-- S. setigeroides (seh-tidge-ger-OID-ees) and S. novomexicanum (novo-Mexi-can-um) both were classified previously as varieties of S. heterodoxum. The first species is a widespread weed from northern Chihuahua and west Texas to central Arizona and New Mexico. The other is found only in northern New Mexico. The Red List categorizes both as species of "least concern," meaning they are neither threatened nor endangered.
Hunting for a Suspected New and Endangered Species
Newly identified S. cordicitum grows only about 14 inches tall. The stems and leaf stalks have very short hairs as well as prickles or spines about one-fifth-inch long, "but that's still long enough to stick you," Bohs says. The leaves have three or four lobes on each side. Prickles also cover the flower clusters, which have five to eight flowers.
"Prickles are all over this sucker," Bohs says.
The first specimen of S. cordicitum was collected in October 1974 on U.S. 166 about 30 miles west of Fort Davis, Texas. Then in September 1990, a Valentine resident named Howard Elder found the plant on his property. A botanist wrongly identified the plant as S. heterodoxum. It later was wrongly re-identified two more times: as S. davisense in 1997 and as a variety of S. grayi in 2006.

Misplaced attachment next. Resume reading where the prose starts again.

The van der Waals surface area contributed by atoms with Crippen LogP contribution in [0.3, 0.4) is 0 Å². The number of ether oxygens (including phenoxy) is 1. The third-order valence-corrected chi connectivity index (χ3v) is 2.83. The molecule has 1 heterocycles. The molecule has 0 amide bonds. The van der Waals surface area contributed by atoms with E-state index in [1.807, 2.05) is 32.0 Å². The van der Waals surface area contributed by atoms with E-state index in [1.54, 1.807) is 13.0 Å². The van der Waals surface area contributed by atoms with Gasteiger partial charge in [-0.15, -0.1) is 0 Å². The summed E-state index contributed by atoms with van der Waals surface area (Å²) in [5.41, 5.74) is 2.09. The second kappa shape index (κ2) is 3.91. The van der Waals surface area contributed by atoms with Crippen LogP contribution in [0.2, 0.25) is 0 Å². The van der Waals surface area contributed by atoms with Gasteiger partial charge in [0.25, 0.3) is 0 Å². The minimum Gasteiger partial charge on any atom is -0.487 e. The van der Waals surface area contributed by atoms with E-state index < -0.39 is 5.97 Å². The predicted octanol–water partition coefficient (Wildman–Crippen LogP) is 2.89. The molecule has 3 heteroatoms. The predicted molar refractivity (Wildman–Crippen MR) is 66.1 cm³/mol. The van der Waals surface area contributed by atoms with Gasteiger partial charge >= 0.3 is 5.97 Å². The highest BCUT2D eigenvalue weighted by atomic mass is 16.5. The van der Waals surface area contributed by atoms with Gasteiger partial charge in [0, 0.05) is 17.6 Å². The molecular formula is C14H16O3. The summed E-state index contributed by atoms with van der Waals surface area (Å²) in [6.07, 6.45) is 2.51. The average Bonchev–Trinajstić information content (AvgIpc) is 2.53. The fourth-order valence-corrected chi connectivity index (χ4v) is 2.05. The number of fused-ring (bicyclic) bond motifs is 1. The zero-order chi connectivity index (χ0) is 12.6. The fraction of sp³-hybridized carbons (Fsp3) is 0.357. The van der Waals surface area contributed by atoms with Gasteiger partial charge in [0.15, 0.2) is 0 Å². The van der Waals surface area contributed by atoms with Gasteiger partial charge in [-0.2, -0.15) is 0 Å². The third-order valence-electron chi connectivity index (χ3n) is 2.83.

But Bohs and colleagues believed it was none of those species because its flower petals are white instead of yellow, and its flower stalks are longer and flowers are larger than closely related species. There also are differences from other species in leaf shape and in stem hairs.
Also, a study published in 2010 by Stern, Bohs and Utah postdoctoral researcher Terri Weese showed the plant's DNA differed from known species. And the plant is an annual, while related species are perennials.
So Bohs and colleagues decided to try to find more specimens. In 2010, Stern then a Utah gra
|Contact: Lee J. Siegel|
University of Utah